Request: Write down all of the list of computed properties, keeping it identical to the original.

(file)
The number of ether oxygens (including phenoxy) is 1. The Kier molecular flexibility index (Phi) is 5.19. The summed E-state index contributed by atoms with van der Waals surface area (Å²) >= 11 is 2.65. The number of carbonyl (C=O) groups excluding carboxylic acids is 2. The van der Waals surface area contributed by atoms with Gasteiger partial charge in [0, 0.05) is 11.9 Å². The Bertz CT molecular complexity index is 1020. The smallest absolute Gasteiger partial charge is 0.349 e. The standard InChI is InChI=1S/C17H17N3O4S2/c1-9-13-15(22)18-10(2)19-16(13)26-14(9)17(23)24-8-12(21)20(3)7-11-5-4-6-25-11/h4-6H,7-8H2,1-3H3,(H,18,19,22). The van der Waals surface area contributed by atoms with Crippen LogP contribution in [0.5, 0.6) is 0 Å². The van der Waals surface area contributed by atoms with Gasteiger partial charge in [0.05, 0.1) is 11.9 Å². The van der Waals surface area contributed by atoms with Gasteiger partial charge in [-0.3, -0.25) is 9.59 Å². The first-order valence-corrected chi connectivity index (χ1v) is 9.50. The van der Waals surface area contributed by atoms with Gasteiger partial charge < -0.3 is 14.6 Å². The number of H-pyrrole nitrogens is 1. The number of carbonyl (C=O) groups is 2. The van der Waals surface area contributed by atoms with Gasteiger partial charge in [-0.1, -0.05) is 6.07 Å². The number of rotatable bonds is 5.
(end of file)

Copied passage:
The number of ether oxygens (including phenoxy) is 1. The Kier molecular flexibility index (Phi) is 5.19. The summed E-state index contributed by atoms with van der Waals surface area (Å²) >= 11 is 2.65. The number of carbonyl (C=O) groups excluding carboxylic acids is 2. The van der Waals surface area contributed by atoms with Gasteiger partial charge in [0, 0.05) is 11.9 Å². The Bertz CT molecular complexity index is 1020. The smallest absolute Gasteiger partial charge is 0.349 e. The standard InChI is InChI=1S/C17H17N3O4S2/c1-9-13-15(22)18-10(2)19-16(13)26-14(9)17(23)24-8-12(21)20(3)7-11-5-4-6-25-11/h4-6H,7-8H2,1-3H3,(H,18,19,22). The van der Waals surface area contributed by atoms with Crippen LogP contribution in [0.5, 0.6) is 0 Å². The van der Waals surface area contributed by atoms with Gasteiger partial charge in [0.05, 0.1) is 11.9 Å². The van der Waals surface area contributed by atoms with Gasteiger partial charge in [-0.3, -0.25) is 9.59 Å². The first-order valence-corrected chi connectivity index (χ1v) is 9.50. The van der Waals surface area contributed by atoms with Gasteiger partial charge < -0.3 is 14.6 Å². The number of H-pyrrole nitrogens is 1. The number of carbonyl (C=O) groups is 2. The van der Waals surface area contributed by atoms with Gasteiger partial charge in [-0.1, -0.05) is 6.07 Å². The number of rotatable bonds is 5.